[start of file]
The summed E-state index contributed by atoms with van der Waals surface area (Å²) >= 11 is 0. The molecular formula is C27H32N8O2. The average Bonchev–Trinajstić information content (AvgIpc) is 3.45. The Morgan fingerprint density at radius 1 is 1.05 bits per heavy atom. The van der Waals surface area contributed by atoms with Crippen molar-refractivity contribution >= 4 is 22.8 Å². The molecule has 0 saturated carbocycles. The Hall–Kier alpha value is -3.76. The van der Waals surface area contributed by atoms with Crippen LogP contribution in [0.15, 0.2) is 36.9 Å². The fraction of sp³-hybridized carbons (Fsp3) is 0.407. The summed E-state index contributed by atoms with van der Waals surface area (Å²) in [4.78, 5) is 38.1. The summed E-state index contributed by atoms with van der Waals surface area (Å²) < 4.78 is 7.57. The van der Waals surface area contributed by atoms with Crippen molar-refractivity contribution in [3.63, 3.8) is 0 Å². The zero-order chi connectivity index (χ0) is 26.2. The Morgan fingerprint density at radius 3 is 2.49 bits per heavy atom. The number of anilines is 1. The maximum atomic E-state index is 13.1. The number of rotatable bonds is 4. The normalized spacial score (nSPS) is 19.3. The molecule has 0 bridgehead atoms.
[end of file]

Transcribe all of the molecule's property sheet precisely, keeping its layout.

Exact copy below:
The summed E-state index contributed by atoms with van der Waals surface area (Å²) >= 11 is 0. The molecular formula is C27H32N8O2. The average Bonchev–Trinajstić information content (AvgIpc) is 3.45. The Morgan fingerprint density at radius 1 is 1.05 bits per heavy atom. The van der Waals surface area contributed by atoms with Crippen molar-refractivity contribution >= 4 is 22.8 Å². The molecule has 0 saturated carbocycles. The Hall–Kier alpha value is -3.76. The van der Waals surface area contributed by atoms with Crippen LogP contribution in [0.15, 0.2) is 36.9 Å². The fraction of sp³-hybridized carbons (Fsp3) is 0.407. The summed E-state index contributed by atoms with van der Waals surface area (Å²) in [4.78, 5) is 38.1. The summed E-state index contributed by atoms with van der Waals surface area (Å²) < 4.78 is 7.57. The van der Waals surface area contributed by atoms with Crippen molar-refractivity contribution in [3.63, 3.8) is 0 Å². The zero-order chi connectivity index (χ0) is 26.2. The Morgan fingerprint density at radius 3 is 2.49 bits per heavy atom. The number of anilines is 1. The maximum atomic E-state index is 13.1. The number of rotatable bonds is 4. The normalized spacial score (nSPS) is 19.3. The molecule has 0 bridgehead atoms.